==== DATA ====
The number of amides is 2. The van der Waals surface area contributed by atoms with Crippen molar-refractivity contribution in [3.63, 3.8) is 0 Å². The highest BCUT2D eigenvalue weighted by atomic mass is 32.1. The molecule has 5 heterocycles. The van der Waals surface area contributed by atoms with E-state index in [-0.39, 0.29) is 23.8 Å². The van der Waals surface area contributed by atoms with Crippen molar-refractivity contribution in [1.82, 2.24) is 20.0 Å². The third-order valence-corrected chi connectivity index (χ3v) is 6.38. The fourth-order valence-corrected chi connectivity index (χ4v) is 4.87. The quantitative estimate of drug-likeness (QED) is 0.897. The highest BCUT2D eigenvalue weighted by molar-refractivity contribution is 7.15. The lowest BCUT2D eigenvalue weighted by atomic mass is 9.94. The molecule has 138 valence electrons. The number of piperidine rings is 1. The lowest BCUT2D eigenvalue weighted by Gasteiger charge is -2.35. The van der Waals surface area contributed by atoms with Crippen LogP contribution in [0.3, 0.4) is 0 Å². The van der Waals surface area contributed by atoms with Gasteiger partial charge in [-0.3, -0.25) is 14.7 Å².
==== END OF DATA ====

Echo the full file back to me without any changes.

The number of amides is 2. The van der Waals surface area contributed by atoms with Crippen molar-refractivity contribution in [3.63, 3.8) is 0 Å². The highest BCUT2D eigenvalue weighted by atomic mass is 32.1. The molecule has 5 heterocycles. The van der Waals surface area contributed by atoms with E-state index in [-0.39, 0.29) is 23.8 Å². The van der Waals surface area contributed by atoms with Crippen molar-refractivity contribution in [1.82, 2.24) is 20.0 Å². The third-order valence-corrected chi connectivity index (χ3v) is 6.38. The fourth-order valence-corrected chi connectivity index (χ4v) is 4.87. The quantitative estimate of drug-likeness (QED) is 0.897. The highest BCUT2D eigenvalue weighted by molar-refractivity contribution is 7.15. The lowest BCUT2D eigenvalue weighted by atomic mass is 9.94. The molecule has 138 valence electrons. The number of piperidine rings is 1. The lowest BCUT2D eigenvalue weighted by Gasteiger charge is -2.35. The van der Waals surface area contributed by atoms with Crippen LogP contribution in [0.3, 0.4) is 0 Å². The van der Waals surface area contributed by atoms with Gasteiger partial charge in [-0.3, -0.25) is 14.7 Å².